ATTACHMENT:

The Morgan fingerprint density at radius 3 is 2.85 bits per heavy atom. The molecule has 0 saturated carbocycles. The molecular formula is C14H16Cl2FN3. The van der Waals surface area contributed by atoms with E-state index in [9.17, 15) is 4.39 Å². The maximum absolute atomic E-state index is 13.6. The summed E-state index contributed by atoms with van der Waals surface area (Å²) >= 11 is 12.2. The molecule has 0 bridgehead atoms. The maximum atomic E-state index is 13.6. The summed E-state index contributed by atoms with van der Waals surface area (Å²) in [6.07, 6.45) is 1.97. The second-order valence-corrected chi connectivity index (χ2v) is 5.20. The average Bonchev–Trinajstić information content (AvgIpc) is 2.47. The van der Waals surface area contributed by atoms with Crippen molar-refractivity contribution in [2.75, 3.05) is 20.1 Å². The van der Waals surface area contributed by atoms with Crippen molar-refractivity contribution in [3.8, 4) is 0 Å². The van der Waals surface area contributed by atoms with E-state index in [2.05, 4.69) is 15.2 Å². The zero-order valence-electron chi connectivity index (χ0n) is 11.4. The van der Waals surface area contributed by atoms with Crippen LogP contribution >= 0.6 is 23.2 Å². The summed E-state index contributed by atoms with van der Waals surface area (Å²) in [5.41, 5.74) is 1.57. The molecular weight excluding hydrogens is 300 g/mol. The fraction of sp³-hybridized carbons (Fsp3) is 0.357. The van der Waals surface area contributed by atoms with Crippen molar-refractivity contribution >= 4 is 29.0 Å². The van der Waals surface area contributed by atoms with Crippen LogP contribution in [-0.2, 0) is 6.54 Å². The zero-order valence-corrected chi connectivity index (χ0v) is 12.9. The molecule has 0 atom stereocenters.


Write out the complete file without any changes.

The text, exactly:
The Morgan fingerprint density at radius 3 is 2.85 bits per heavy atom. The molecule has 0 saturated carbocycles. The molecular formula is C14H16Cl2FN3. The van der Waals surface area contributed by atoms with E-state index in [9.17, 15) is 4.39 Å². The maximum absolute atomic E-state index is 13.6. The summed E-state index contributed by atoms with van der Waals surface area (Å²) >= 11 is 12.2. The molecule has 0 bridgehead atoms. The maximum atomic E-state index is 13.6. The summed E-state index contributed by atoms with van der Waals surface area (Å²) in [6.07, 6.45) is 1.97. The second-order valence-corrected chi connectivity index (χ2v) is 5.20. The average Bonchev–Trinajstić information content (AvgIpc) is 2.47. The van der Waals surface area contributed by atoms with Crippen molar-refractivity contribution in [2.75, 3.05) is 20.1 Å². The van der Waals surface area contributed by atoms with Crippen molar-refractivity contribution in [3.8, 4) is 0 Å². The van der Waals surface area contributed by atoms with E-state index in [2.05, 4.69) is 15.2 Å². The zero-order valence-electron chi connectivity index (χ0n) is 11.4. The van der Waals surface area contributed by atoms with Crippen LogP contribution >= 0.6 is 23.2 Å². The summed E-state index contributed by atoms with van der Waals surface area (Å²) in [5.41, 5.74) is 1.57. The molecular weight excluding hydrogens is 300 g/mol. The fraction of sp³-hybridized carbons (Fsp3) is 0.357. The van der Waals surface area contributed by atoms with Crippen molar-refractivity contribution >= 4 is 29.0 Å². The van der Waals surface area contributed by atoms with Crippen LogP contribution in [-0.2, 0) is 6.54 Å². The zero-order valence-corrected chi connectivity index (χ0v) is 12.9. The molecule has 0 atom stereocenters.